Overcoming Teething Pains
Despite my searching, I could find no evidence that Battlefield 3 is one of Nvidia’s “The Way It’s Meant To Be Played”-sponsored games (even though the studio had a strong presence at GeForce LAN 6). As a result, I was a little surprised to encounter so many problems getting AMD-based multi-GPU configurations working.
At first, the Radeon HD 6990 wouldn’t run at all with the Catalyst 11.10 Preview 3 driver installed, locking up before I could complete any benchmark run (and on the only two boards in my collection). The Radeon HD 5970 worked, but dropped a GPU after every resolution change, requiring a game restart. A subsequent install cratered the 5970 altogether, preventing us from generating anti-aliasing scores with it. None of our two-board setups functioned at all.
Then, I spent a full day trying to drum up answers. Replacing cards, power supplies, switching motherboard slots, swapping SSDs, reformatting SSDs, installing beta Application Profiles…none of it helped. On a whim, I pulled the 16 GB (2 x 8 GB) Crucial DDR3-1333 memory kit I used for my Bulldozer review and replaced it with 8 GB of G.Skill modules. Suddenly, I could run benchmarks. They’d still crash when I changed resolutions. But I could generate results, at least.
I asked AMD what interaction CrossFire had with system memory that wasn't part of a single-card config and would cause a system memory compatibility problem, but didn't get an answer. The company did, however, confirm that it's seeing the same CrossFire-based issues in its own lab.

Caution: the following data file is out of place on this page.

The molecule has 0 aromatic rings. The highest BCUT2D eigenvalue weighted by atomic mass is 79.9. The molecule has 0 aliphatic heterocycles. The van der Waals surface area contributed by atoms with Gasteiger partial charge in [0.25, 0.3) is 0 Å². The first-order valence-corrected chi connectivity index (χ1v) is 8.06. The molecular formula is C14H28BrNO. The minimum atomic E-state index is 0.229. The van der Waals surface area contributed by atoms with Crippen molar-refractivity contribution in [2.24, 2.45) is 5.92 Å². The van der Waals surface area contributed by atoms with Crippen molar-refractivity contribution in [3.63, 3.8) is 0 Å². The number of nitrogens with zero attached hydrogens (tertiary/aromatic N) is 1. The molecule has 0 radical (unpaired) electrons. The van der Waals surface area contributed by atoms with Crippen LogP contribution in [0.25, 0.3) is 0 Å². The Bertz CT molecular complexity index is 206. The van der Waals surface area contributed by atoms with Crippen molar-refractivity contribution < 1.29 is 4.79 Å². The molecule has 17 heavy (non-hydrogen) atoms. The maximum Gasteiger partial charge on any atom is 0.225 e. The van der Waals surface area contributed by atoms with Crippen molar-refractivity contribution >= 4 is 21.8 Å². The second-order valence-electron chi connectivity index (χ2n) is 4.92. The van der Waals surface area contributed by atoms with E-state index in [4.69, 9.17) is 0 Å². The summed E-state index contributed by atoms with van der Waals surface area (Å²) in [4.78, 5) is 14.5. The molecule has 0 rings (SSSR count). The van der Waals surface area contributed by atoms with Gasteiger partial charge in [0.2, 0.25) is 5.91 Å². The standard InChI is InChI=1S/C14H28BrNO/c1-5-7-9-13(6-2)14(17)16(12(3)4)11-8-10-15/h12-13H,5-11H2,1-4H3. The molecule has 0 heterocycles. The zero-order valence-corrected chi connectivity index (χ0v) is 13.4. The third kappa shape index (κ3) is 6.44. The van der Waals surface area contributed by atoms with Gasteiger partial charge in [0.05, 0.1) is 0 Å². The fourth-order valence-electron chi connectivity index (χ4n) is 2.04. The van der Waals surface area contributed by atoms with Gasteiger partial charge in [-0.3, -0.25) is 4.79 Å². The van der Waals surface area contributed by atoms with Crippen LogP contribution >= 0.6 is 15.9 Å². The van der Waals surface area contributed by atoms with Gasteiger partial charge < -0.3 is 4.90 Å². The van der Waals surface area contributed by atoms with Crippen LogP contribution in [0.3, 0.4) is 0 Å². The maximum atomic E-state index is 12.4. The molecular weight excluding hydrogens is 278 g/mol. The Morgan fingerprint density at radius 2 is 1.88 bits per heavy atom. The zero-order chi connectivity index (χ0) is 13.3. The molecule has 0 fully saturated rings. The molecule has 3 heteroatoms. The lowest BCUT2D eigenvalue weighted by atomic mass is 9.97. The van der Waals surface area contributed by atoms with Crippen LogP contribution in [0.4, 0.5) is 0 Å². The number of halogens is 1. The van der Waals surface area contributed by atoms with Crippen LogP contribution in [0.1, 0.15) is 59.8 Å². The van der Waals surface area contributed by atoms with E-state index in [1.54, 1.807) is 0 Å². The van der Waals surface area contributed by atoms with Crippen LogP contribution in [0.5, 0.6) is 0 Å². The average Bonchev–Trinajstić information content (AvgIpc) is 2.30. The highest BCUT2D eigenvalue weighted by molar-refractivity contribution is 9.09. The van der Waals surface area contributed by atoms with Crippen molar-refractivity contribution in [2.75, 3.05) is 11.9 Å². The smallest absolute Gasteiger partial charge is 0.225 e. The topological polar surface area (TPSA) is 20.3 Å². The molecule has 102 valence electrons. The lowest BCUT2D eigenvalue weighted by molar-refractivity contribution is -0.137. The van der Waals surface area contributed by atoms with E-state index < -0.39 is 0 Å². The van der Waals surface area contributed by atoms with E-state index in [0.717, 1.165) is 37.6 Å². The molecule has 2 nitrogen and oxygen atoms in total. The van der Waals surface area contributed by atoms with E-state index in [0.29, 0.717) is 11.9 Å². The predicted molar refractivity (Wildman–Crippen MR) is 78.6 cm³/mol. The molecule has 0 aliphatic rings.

In this particular sequence, AMD’s Radeon HD 6990 performs exceptionally, smoking right past what we saw the GeForce GTX 590 do. It’s only a shame, then, that the 6990 and 5970 behind it are currently so unusable.
At 1680x1050, the more than two-year-old Radeon HD 5850 is a solid bet, trumping the more modern Radeon HD 6850. That’s not to say you couldn’t get playable performance out of lesser cards like the Radeon HD 5770 or 4870. You’d simply need to dial down the visuals to get there.
Maintaining High quality at 1920x1080 is still possible with a Radeon HD 5850, though you’d probably be better-served by a 5870 or Radeon HD 6900-series board.
Meanwhile, even a Radeon HD 6970 is going to have a hard time keeping up at 2560x1600. Really, it takes a dual-GPU solution to push the big frame rates at that resolution. Frankly, the same thing applies to Nvidia's line-up, though. In fact, the Radeon HD 6970 achieves a better result at 2560x1600 (and the other two resolutions) than the GeForce GTX 580!
- Battlefield 3 Reinvigorates PC Gaming
- Test Setup And Sequence
- Benchmark Results: Nvidia Graphics Cards, High Quality
- Benchmark Results: Nvidia Graphics Cards, Low Quality
- Benchmark Results: Nvidia Graphics Cards, Post-Process And MSAA
- Benchmark Results: Nvidia Graphics Cards, SLI
- Benchmark Results: Nvidia Graphics Cards, What Do I Need For Ultra Quality?
- Benchmark Results: AMD Graphics Cards, High Quality
- Benchmark Results: AMD Graphics Cards, Low Quality
- Benchmark Results: AMD Graphics Cards, Post-Process And MSAA
- Benchmark Results: AMD Graphics Cards, CrossFire
- Benchmark Results: AMD Graphics Cards, What Do I Need For Ultra Quality?
- Benchmark Results: CPU Scaling
- Battlefield 3 Is Good For PC Gaming….